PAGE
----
ND state officials blamed following fiery derailment -- The recent train derailment in West Virginia that resulted in a fiery blaze and the evacuation of two cities has some North Dakota groups accusing state leaders of failing to act quickly on oil conditioning standards.According to a report by The Bismarck Tribune, the recent derailment and explosion is the sixth incident involving Bakken crude oil since 2008. On Tuesday the Dakota Resource Council released a statement blaming state officials for refusing to enforce oil conditioning standards prior to shipment. Officials investigating the derailment in West Virginia have yet to determine what caused the accident. In the statement the organization said, “Responsibility for this explosion is squarely at the feet of North Dakota officials from Gov. Jack Dalrymple on down for their inept handling of regulating oil extraction in North Dakota. [Dalrymple’s] administration is putting people’s lives and property at risk here and across the continent.” The Tribune reports that Dalrymple’s spokesman Jeff Zent said the Council’s statement suggests that the groups is uninformed or decided to not acknowledge the progress made by the state. He referred to the Industrial Commission’s order which includes strict guidelines for the temperatures and pressures in which Bakken oil is transported.  Some critics, however, are arguing that the commision’s recommendation of limiting tank car pressure to 13.7 pounds per square inch (psi) is not enough given that the majority of the oil produced in the Bakken is already shipped below that threshold. The Bakken crude that was carried on the train that derailed in Lac-Megantic, Quebec, which killed 47 people in 2013, was shipping the product at 9.3 psi vapor pressure according to the Canadian transportation board.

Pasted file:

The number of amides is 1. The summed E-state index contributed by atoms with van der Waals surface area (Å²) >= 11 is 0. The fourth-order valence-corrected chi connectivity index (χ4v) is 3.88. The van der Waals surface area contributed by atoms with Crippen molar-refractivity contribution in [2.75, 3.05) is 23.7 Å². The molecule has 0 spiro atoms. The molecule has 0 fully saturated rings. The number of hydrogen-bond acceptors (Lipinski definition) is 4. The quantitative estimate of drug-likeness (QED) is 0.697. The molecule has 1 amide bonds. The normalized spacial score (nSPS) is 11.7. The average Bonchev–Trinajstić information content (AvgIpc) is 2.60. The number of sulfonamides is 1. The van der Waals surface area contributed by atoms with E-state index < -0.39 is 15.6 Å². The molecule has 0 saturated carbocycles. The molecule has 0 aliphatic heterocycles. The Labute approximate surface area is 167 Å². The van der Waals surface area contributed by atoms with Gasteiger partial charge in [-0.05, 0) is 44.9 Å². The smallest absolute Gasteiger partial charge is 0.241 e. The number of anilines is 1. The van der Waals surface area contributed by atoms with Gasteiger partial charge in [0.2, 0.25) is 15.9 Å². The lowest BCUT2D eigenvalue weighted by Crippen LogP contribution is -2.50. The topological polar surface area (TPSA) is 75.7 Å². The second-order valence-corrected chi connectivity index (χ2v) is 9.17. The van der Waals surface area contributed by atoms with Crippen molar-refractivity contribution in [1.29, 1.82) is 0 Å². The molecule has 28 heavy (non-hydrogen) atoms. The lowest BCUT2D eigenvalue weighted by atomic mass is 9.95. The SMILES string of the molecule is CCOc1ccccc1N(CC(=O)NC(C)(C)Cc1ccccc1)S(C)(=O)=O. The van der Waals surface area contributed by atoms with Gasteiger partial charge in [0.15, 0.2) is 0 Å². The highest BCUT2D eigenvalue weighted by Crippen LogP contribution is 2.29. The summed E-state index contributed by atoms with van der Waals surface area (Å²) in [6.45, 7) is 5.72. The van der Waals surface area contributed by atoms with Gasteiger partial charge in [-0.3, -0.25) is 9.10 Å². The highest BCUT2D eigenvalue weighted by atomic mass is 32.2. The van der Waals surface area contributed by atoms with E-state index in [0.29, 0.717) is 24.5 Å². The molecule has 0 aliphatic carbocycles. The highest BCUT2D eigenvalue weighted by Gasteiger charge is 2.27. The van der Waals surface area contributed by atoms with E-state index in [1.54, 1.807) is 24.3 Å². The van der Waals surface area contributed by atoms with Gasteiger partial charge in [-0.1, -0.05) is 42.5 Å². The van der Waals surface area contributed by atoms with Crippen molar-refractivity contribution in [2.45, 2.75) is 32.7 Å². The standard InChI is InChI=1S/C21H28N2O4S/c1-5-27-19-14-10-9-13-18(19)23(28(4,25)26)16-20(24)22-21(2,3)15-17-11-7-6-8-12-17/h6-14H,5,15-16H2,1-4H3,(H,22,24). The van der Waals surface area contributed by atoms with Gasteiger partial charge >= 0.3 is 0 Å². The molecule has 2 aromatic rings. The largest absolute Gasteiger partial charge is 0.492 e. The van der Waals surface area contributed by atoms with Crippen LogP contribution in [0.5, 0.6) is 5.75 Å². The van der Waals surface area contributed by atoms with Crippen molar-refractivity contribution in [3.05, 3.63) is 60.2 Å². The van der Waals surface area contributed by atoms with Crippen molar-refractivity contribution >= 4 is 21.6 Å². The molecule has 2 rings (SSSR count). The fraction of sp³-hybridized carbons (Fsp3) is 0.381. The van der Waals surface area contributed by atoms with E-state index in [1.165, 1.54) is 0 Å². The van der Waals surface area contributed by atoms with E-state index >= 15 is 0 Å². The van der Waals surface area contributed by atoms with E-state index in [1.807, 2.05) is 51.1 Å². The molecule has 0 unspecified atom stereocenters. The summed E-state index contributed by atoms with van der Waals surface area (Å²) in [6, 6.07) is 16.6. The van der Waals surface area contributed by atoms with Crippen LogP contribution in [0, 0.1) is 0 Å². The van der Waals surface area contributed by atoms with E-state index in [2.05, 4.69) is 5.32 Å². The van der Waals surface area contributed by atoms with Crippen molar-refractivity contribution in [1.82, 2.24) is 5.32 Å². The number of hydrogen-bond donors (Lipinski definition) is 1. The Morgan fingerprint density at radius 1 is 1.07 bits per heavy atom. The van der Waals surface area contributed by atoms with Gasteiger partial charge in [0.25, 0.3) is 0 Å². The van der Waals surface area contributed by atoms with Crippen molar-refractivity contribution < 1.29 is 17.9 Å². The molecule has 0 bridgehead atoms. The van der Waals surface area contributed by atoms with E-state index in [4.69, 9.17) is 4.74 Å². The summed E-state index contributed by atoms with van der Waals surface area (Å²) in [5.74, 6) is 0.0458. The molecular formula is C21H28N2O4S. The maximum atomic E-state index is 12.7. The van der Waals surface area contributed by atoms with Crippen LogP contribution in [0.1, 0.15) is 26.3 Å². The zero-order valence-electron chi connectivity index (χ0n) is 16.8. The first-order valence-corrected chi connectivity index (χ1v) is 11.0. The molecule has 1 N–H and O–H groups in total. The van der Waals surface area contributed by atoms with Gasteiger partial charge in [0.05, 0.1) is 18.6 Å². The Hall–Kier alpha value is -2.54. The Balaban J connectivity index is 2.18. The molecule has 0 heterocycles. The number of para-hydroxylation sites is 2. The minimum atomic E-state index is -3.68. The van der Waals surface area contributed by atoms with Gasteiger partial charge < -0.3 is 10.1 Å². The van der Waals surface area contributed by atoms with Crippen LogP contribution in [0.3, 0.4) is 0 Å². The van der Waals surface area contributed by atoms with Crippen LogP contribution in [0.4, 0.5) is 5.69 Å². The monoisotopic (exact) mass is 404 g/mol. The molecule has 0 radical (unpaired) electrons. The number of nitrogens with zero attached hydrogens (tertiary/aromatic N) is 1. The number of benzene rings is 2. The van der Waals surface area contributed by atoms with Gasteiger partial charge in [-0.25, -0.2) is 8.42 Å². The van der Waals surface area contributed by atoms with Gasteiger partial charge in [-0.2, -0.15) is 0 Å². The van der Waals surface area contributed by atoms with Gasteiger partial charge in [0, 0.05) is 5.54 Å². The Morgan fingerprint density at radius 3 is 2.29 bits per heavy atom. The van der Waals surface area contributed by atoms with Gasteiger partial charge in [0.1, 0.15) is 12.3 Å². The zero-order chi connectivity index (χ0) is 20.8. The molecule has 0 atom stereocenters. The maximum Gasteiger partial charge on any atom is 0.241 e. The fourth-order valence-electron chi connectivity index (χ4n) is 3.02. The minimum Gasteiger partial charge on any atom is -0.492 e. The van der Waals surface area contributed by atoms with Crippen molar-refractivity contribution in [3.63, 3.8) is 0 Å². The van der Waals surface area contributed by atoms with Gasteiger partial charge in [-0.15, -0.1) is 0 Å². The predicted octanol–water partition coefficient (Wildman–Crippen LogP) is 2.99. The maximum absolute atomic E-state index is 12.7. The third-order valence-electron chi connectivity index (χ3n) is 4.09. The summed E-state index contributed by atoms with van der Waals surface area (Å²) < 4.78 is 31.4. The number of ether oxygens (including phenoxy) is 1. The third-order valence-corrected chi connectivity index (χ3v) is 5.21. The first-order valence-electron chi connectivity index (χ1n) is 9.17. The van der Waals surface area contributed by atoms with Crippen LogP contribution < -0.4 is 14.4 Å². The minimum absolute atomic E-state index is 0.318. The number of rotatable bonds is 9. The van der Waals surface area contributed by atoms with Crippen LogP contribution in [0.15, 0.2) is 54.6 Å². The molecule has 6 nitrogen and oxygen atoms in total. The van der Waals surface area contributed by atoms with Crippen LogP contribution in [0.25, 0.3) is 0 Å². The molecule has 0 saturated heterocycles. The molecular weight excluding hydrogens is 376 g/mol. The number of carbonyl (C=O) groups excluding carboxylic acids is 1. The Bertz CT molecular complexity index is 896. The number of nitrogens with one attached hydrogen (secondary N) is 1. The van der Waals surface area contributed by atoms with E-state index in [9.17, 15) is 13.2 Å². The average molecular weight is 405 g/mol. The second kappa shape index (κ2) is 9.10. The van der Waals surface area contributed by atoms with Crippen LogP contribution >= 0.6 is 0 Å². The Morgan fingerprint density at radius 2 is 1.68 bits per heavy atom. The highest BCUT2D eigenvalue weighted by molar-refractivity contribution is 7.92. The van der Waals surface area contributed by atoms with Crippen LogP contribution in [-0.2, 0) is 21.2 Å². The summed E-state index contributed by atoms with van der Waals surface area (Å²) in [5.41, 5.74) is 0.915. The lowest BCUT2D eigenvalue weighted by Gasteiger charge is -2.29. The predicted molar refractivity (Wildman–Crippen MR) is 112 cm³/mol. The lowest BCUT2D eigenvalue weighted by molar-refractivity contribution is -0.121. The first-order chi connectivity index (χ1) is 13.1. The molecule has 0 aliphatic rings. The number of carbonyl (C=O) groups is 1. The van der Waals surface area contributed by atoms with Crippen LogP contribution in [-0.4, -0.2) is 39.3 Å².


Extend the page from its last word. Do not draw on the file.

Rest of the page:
Massive West Virginia Explosion Highlights Problems With Oil Train Regulation - A full day after a still-unknown amount of oil spilled from a 109-car oil train in West Virginia, portions of Kanawha and Fayette counties are still on fire.  The sight is becoming less abnormal. Across the United States and Canada, there’s been a string of fiery accidents involving oil trains. The accidents have involved these same unit trains containing 100-plus cars of light crude oil from North Dakota’s Bakken shale. Just this weekend, a train derailed and spilled Bakken oil in Ontario, Canada. Last year an oil train derailed on a bridge over the Schuylkill River in Philadelphia, and 13 cars tipped over along the Penobscot River in Maine. Two summers ago, a derailment in Lac Megantic, Canada, killed 47 people.  These accidents have been the product of a 40-fold increase in crude-by-rail shipments since 2008 — an unprecedented jump that has so far seen no concurrent upgrade in federal safety requirements. In the wake of Monday’s disaster in West Virginia, rail safety advocates are drawing attention to what they see as huge problems with the way oil trains are currently regulated.  The most basic problem is that current safety regulations were never meant to handle the enormous loads and speeds at which oil trains are operating today. That’s at least according to Fred Millar, a rail safety consultant who has spent 30 years lobbying for accident prevention around the country. “There was no such thing as oil trains two years ago, at least the way we see them now,” Millar said, noting that before the Bakken boom, crude oil was mostly shipped by pipeline and occasionally in mixed freight. “But now, with the Bakken oil, they’re pumping it out of the ground so fast with the fracking that the pipelines are all congested. The infrastructure is not ready for this.”